By Anna Romandash. Photos by Guillaume Kerhervé 

Nantes Creative Generations Forum has been one of the greatest highlights of this year for me. It was a chance to meet inspiring people, network, get fresh ideas on where to move the project I am working on, and – finally – enjoy the warm French sun during the last days of October.

Being a part of NCG has been bizarre in a way; when I received the good news that my project was selected, the event seemed too distant to really understand. I’ve been selected to present NOUA, a cross-national platform for journalists from Eastern Europe; and while I was happy to talk about this initiative, I wasn’t sure if my work really resonated with other initiatives and projects. As one of my colleagues has attended the forum last year, I had great reviews to listen to and was quite eager to see the place for myself. On the other hand, I didn’t know if my experience at Nantes would be any different to similar networking events and youth meetups I attended. So, having various ideas in mind, I’ve decided to give it a chance and see for myself what it’s like to be a part of a ‘Creative Generation’.

The path to Nantes was not without challenges, and the first was to find reasonable tickets to get to the city. It turned out that Riga, where I am currently based, and the very Western part of France are not that well-connected. It took me more than 12 hours and two planes to get to the city from Latvia’s cold capital; and seventeen hours, two planes, and an extra bus to get back. Still, it was worth it.

Nantes has welcomed me with an unusually great weather for a late October. With nearly 25 degrees and sun, it was refreshing to walk on the beautiful French streets and enjoy the atmosphere of a new place. I didn’t have too much time for city exploration, though: the forum’s program was quite packed, so it kept me occupied most of the time.

I liked the atmosphere of the event, where we’ve actually got to know each other and shared stories and laughs together while talking about our projects. At first, it was a bit difficult to find a common language for communication since most of us are not native English speakers. I, for starters, was terrified when I was surrounded by mostly Nantes’ participants, who spoke French among themselves (and I, as you can imagine, speak none of that). However, it turned out to be less difficult than I expected. Even with some language limitations, we managed to find a way to communicate and share, and it was one of the meaningful results of the event; no matter where we come from, it’s possible to connect as long as we are all willing to hear each other out.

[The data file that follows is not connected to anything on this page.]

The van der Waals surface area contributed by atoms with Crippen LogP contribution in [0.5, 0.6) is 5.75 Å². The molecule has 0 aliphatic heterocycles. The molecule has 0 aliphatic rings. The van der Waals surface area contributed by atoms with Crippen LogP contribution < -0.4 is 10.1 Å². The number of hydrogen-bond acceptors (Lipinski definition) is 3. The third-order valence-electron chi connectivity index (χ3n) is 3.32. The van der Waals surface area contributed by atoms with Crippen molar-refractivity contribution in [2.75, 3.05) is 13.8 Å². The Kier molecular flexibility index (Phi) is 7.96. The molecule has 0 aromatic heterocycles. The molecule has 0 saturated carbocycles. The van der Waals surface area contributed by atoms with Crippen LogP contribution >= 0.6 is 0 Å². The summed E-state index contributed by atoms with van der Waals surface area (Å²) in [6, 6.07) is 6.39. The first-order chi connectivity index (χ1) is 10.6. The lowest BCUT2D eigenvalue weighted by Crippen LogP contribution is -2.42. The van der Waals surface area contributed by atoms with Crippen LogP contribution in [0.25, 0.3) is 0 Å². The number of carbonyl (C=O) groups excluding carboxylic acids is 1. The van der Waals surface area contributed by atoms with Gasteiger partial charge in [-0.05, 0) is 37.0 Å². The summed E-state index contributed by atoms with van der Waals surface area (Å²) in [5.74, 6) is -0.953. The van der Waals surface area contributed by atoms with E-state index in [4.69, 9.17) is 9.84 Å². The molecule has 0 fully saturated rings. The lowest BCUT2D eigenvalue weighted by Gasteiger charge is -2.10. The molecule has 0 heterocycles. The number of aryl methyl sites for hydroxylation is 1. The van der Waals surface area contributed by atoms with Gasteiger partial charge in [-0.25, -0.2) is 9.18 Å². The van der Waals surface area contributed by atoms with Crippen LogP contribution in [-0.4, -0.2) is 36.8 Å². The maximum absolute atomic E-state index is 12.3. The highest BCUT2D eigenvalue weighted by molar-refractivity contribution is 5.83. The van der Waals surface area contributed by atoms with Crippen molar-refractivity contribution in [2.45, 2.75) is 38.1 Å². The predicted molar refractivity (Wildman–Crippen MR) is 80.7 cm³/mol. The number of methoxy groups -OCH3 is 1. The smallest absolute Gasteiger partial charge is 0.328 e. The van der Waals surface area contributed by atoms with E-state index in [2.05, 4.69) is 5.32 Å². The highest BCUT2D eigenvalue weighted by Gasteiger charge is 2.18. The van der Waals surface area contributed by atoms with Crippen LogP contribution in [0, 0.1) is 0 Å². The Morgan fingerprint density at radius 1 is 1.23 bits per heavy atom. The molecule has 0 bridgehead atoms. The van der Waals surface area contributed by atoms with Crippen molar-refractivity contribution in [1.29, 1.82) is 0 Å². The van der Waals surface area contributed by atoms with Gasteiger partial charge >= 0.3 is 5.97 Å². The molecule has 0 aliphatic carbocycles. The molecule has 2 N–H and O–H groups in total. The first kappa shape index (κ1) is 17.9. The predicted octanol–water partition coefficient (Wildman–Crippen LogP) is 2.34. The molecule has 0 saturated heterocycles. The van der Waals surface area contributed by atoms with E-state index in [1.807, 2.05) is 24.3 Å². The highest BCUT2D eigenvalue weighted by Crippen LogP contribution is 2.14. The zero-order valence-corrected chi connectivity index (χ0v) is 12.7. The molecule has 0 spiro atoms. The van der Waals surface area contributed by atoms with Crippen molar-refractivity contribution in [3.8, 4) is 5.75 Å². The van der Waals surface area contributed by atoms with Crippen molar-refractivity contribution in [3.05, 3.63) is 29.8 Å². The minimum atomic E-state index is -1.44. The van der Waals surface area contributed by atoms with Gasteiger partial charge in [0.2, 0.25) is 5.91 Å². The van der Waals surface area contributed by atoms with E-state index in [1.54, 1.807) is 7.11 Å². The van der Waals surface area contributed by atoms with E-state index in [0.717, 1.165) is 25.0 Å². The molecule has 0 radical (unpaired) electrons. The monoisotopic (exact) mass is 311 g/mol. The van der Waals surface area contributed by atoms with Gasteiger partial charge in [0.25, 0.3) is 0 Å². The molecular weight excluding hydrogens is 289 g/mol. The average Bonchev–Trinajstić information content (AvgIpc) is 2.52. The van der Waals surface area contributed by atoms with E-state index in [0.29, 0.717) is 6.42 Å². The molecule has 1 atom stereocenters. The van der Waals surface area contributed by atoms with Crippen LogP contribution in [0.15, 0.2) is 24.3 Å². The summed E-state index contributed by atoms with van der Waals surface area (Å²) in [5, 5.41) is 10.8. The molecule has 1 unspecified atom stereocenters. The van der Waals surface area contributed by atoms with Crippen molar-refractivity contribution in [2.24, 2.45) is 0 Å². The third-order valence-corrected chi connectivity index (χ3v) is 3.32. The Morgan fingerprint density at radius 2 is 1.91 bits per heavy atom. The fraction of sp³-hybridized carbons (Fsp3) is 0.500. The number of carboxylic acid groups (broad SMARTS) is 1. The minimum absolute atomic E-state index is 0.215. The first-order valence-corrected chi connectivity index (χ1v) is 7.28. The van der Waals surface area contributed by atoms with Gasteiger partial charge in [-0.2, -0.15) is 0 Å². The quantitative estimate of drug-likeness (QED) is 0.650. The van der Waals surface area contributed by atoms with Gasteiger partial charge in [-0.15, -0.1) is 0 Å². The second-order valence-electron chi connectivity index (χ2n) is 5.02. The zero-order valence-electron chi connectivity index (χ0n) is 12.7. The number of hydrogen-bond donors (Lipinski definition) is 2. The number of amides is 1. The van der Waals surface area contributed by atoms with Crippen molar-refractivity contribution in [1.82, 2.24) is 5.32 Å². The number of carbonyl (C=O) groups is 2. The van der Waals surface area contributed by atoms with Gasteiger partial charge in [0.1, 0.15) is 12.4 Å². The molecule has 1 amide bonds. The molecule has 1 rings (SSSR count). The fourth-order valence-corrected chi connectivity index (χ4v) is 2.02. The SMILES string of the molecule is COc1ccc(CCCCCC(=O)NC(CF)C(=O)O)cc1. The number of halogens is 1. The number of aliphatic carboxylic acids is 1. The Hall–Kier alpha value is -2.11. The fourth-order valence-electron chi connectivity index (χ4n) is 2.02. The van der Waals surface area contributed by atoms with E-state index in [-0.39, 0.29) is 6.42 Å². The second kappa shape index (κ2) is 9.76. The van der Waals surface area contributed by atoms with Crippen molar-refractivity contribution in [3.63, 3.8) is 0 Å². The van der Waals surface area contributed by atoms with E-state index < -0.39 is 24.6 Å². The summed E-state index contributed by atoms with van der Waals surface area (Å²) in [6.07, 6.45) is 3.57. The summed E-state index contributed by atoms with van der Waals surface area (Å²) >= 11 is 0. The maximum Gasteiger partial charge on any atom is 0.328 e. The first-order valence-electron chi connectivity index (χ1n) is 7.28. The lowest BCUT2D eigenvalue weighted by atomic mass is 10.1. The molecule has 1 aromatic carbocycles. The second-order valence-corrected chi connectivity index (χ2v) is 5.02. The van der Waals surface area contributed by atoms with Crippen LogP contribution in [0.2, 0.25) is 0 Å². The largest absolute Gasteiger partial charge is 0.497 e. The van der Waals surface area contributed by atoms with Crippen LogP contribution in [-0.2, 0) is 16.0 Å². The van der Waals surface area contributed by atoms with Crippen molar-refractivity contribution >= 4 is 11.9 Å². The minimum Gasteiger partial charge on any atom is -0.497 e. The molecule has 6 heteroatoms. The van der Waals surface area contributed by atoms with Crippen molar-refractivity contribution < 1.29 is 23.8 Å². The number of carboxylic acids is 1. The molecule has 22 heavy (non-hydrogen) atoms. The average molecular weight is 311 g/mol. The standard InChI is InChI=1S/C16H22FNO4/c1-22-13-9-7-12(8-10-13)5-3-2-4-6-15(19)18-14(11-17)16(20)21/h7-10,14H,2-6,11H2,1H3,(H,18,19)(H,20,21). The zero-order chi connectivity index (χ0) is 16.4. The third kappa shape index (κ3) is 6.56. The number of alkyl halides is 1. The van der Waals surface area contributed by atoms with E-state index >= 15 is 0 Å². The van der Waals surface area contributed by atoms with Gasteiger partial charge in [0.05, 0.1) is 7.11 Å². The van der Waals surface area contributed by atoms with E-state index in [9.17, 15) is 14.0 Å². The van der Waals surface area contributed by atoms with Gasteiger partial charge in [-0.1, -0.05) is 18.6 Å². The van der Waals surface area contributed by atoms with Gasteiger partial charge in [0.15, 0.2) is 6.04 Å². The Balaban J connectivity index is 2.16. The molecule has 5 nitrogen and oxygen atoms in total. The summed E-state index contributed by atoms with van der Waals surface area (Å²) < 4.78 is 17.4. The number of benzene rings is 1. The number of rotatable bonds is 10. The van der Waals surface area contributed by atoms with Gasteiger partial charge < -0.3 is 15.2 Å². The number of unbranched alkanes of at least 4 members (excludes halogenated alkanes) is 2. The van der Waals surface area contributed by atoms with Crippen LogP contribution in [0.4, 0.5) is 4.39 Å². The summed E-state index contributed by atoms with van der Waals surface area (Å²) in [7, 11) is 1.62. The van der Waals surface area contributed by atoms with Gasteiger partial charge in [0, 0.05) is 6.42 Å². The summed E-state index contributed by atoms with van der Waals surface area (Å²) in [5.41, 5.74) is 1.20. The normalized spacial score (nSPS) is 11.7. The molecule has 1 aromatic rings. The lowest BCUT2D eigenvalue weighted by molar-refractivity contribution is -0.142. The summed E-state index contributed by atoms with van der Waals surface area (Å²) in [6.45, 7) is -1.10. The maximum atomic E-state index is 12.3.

The diversity of the event was a bit overwhelming in the beginning: after all, there were more than thirty projects from different countries, and they all had their unique themes, topics, and stories. When I started reading about the initiatives presented at the event, I could hardly keep up with the information I was getting. There were some important and inspiring causes, that moved and impacted the entire nations, and ideas, successfully carried out by one or two people. The variety was amazing. I have learned about an artist, who shows homeless people how to draw and helps them to socialize this way; about an environmental initiative in Greece that involves more than 1% of the population and goes way beyond the country’s borders; about a group of students, who teach children in hospitals foreign languages as volunteers… The list can go on and on. The main point of the forum is that it really is a bit meeting point for ideas, initiatives, and inspiring stories, and they all moved me and challenged me to work harder and smarter for my community.

The city of Nantes deserves a special recognition; but the experience there would not have been the same if it wasn’t for the people I got to meet. Nantes can easily win a heart of any traveler: it has plenty of water attractions that include beautiful boat rides and fishermen village; it’s home to an amazing machine museum with walking elephants made out of metal and wood; and it hosts an ancient castle in the midst of beautiful streets and – equally important – tons of pubs and restaurants. The sensation of being there is incomparable to anything else, so you really have to be there and enjoy the friendly Nantes’ sun in the end of October (well, to be fair, the locals warned us about the many rains the city gets, but we saw none of that).

The five days in Nantes were something to remember. The event pushed me out of my comfort zone because I had to speak up and present the project I have been involved in; and it also connected me to some amazing ideas and people I would not have known otherwise. More importantly, it created a community, to which I proudly belong; and I am happy that many more communities will come out of the event.

Thanks, Nantes Creative Generations, for having me. Hope to see you next year!


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